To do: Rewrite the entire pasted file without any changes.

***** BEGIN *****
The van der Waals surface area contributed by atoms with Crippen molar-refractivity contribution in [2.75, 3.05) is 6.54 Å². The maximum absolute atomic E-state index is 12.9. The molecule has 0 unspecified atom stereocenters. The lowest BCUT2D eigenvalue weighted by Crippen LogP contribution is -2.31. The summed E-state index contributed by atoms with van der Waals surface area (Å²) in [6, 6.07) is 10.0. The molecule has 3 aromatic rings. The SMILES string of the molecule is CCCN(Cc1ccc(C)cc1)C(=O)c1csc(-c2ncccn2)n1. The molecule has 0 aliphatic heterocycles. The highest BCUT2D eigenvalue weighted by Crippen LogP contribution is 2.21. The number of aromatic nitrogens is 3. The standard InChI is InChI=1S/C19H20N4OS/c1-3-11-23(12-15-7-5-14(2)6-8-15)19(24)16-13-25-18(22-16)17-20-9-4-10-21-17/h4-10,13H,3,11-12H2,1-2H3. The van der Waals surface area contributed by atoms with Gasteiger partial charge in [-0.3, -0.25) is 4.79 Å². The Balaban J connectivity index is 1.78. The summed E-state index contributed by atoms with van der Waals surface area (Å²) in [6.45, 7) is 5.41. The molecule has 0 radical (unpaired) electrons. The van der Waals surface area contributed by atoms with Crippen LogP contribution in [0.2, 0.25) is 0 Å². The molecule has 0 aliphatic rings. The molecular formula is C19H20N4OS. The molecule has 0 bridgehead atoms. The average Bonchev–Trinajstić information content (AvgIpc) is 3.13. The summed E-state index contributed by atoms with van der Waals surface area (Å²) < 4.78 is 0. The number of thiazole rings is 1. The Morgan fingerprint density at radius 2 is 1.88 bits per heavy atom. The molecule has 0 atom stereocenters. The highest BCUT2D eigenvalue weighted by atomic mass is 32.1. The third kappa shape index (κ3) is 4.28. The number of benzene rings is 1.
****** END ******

The van der Waals surface area contributed by atoms with Crippen molar-refractivity contribution in [2.75, 3.05) is 6.54 Å². The maximum absolute atomic E-state index is 12.9. The molecule has 0 unspecified atom stereocenters. The lowest BCUT2D eigenvalue weighted by Crippen LogP contribution is -2.31. The summed E-state index contributed by atoms with van der Waals surface area (Å²) in [6, 6.07) is 10.0. The molecule has 3 aromatic rings. The SMILES string of the molecule is CCCN(Cc1ccc(C)cc1)C(=O)c1csc(-c2ncccn2)n1. The molecule has 0 aliphatic heterocycles. The highest BCUT2D eigenvalue weighted by Crippen LogP contribution is 2.21. The number of aromatic nitrogens is 3. The standard InChI is InChI=1S/C19H20N4OS/c1-3-11-23(12-15-7-5-14(2)6-8-15)19(24)16-13-25-18(22-16)17-20-9-4-10-21-17/h4-10,13H,3,11-12H2,1-2H3. The van der Waals surface area contributed by atoms with Gasteiger partial charge in [-0.3, -0.25) is 4.79 Å². The Balaban J connectivity index is 1.78. The summed E-state index contributed by atoms with van der Waals surface area (Å²) in [6.45, 7) is 5.41. The molecule has 0 radical (unpaired) electrons. The van der Waals surface area contributed by atoms with Crippen LogP contribution in [0.2, 0.25) is 0 Å². The molecule has 0 aliphatic rings. The molecular formula is C19H20N4OS. The molecule has 0 bridgehead atoms. The average Bonchev–Trinajstić information content (AvgIpc) is 3.13. The summed E-state index contributed by atoms with van der Waals surface area (Å²) < 4.78 is 0. The number of thiazole rings is 1. The Morgan fingerprint density at radius 2 is 1.88 bits per heavy atom. The molecule has 0 atom stereocenters. The highest BCUT2D eigenvalue weighted by atomic mass is 32.1. The third kappa shape index (κ3) is 4.28. The number of benzene rings is 1.